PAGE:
Title-winning United sides of Alex Ferguson’s later years had peak Michael Carrick, their city rivals relying on Nigel De Jong and then Fernandinho for their two title successes, Leicester City heavily depended on Kante (as this season has proved), while Chelsea used to rely on Claude Makelele, more recently Nemanja Matic and Kante.

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Chelsea have not one, but two No.6s, and they’re running away with the title.

In the Reds’ two most recent title tilts, Javier Mascherano was the rock in Rafa Benitez’s midfield, while a converted Steven Gerrard almost dictated Brendan Rodgers’ side to title success from a deep-lying position. Current first pick No.6 Henderson is a bit of both, but he is neither a defensive, hard tackling specialist nor a truly visionary and creative playmaker. Henderson will likely improve into the latter, so Klopp should attempt to find a (close to) world-class No.6 and provide the foundation for his swashbuckling Liverpool side.

This could free up Henderson and allow him to return to his previous box-to-box role. With Emre Can left to learn from and deputise of this new No.6, it will then be up to Henderson, Adam Lallana, Giorgino Wijnaldum and perhaps even Roberto Firmino to rotate within the one to two remaining midfield spots.

Striker – Sturridge’s replacement

As great a forward Sturridge is on the pitch, he is rarely on it, while this season has proved he’s ill-fitted for Klopp’s style – no matter how hard he tries. As a supporting cast, Origi, Danny Ings and Firmino are great, but as yet, they do not provide enough goals.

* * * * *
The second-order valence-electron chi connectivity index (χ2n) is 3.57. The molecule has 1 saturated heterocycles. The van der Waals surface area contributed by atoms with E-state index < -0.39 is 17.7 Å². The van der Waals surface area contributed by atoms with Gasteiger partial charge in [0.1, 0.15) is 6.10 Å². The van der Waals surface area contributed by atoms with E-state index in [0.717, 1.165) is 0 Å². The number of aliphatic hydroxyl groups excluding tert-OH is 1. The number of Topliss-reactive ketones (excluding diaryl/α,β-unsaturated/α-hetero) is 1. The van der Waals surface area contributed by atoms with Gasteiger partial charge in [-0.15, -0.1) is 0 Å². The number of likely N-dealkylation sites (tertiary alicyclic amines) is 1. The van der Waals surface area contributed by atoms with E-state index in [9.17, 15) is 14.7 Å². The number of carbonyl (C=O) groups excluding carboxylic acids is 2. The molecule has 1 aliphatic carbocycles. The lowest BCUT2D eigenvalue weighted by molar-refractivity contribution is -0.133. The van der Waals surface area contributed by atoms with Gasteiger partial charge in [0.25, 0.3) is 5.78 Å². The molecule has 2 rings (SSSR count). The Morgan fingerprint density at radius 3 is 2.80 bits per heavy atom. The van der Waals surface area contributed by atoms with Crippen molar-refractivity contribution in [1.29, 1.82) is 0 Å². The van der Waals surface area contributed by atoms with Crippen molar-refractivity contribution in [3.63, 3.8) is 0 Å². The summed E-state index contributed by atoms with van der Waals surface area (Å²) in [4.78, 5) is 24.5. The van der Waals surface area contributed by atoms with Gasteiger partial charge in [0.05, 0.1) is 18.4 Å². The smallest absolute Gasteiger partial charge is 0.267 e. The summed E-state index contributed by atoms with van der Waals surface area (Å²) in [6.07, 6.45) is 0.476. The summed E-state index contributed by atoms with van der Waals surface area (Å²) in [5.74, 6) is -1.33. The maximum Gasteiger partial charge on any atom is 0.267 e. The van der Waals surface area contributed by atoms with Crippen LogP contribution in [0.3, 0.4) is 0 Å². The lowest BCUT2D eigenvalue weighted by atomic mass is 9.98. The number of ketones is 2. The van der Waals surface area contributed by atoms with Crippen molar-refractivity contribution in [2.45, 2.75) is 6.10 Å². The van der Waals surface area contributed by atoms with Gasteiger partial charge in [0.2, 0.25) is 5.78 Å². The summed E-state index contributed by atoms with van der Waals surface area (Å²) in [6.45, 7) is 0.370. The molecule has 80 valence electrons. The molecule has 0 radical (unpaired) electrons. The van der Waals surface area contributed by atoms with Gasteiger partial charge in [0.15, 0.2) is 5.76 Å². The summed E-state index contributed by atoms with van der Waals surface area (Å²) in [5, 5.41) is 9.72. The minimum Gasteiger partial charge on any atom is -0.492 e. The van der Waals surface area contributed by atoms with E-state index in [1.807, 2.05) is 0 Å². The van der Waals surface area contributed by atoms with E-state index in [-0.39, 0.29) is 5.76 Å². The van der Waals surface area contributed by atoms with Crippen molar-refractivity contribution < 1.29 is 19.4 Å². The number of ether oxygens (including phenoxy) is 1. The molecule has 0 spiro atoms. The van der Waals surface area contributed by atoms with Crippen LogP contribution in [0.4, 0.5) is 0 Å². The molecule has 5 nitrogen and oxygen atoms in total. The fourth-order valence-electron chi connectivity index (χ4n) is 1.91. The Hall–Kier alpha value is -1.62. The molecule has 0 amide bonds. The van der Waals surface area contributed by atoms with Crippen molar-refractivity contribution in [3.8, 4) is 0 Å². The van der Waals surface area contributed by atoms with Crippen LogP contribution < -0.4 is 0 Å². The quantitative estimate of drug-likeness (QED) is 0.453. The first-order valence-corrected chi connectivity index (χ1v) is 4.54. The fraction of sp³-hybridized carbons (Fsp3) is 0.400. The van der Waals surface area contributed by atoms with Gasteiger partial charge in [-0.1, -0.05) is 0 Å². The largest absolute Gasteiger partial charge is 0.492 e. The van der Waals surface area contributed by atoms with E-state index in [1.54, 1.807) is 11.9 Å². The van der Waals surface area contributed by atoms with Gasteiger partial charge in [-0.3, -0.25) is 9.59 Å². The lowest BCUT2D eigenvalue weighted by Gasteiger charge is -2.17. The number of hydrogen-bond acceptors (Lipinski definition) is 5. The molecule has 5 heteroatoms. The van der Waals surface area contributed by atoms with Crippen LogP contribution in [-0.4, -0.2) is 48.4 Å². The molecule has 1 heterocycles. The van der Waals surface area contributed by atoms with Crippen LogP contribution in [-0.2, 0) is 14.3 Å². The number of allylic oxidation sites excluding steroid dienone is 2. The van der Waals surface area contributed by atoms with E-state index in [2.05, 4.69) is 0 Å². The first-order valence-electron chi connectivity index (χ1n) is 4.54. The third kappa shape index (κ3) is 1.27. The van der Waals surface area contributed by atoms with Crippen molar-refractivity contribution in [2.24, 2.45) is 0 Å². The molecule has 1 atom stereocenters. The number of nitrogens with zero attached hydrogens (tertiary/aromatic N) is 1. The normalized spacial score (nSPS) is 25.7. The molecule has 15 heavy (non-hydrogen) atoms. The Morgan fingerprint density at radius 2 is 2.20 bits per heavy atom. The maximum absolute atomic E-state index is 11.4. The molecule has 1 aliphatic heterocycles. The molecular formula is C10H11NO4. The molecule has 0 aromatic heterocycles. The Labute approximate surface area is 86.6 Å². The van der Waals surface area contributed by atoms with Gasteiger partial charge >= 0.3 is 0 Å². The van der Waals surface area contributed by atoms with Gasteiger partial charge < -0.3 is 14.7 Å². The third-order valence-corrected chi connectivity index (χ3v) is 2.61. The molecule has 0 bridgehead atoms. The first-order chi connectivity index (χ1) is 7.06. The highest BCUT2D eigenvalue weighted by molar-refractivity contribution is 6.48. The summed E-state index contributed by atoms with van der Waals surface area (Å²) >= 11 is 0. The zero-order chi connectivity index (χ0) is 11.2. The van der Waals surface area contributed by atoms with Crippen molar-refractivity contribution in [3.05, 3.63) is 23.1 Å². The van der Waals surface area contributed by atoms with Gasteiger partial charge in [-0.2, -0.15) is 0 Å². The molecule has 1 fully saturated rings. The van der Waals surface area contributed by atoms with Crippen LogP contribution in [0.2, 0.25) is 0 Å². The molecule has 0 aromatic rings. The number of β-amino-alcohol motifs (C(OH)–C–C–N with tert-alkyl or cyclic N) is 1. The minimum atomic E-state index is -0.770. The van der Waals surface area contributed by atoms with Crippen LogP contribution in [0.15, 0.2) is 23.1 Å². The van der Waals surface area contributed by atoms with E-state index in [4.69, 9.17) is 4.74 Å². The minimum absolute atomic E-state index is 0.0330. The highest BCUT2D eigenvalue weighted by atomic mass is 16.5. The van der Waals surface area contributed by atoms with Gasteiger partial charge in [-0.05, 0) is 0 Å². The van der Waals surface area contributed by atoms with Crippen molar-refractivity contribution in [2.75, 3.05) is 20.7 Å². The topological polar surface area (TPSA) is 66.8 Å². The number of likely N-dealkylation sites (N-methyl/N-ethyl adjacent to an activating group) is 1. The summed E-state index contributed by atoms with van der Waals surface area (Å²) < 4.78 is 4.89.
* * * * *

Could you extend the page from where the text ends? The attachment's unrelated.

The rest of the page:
Although the goals have been shared among the team this year, having a top, powerful striker to lead the line wouldn’t go amiss, someone to nick an undeserving winner against highly defensive teams. Arsenal used to win titles with Thierry Henry, Chelsea got by with a certain Didier Drogba and then Diego Costa, United won with Ruud van Nistelrooy, Robin van Persie and then-world class Wayne Rooney, while City will thank Sergio Aguero for their title successes.

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Right place, wrong time; the dream strike force that never was.

The Reds used to have Michael Owen, Fernando Torres, and then Luis Suarez during their three title tilts of the modern era, but in the last few years – with Sturridge constantly missing – Liverpool have relied on a specialist winger and an attacking midfielder by trade as their first choice No.9. Firmino has done well up top, however his finishing has still much room for improvement. He could turn into Liverpool’s next Suarez, but till then, a new (close to) world class forward is needed.

Lacazette, Pierre-Emerick Aubameyang or Inaki Williams could provide that added pace and power sorely lacking up front.

Centre-back – Mix of quality and promise

Yes, a new goalkeeper is not on this list; Loris Karius will come good, while Danny Ward should return from his loan spell as Klopp’s No.2. Instead, a centre-back will be required, assuming Mamadou Sakho doesn’t prove himself at Crystal Palace and leaves Anfield.

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Will Sakho find a way back into Klopp’s squad?

Lucas will leave and Ragnar Klavan should leave – the latter fifth choice at best. If Liverpool are to challenge for titles, Klopp can only afford to have Dejan Lovren as third choice, at best. Joel Matip needs a new partner, and if that isn’t Sakho, Klopp will need to go shopping.

With up-and-coming and now-fit Joe Gomez waiting in the wings as fourth pick, the Reds’ central defence really only need one more to complete a quality quartet.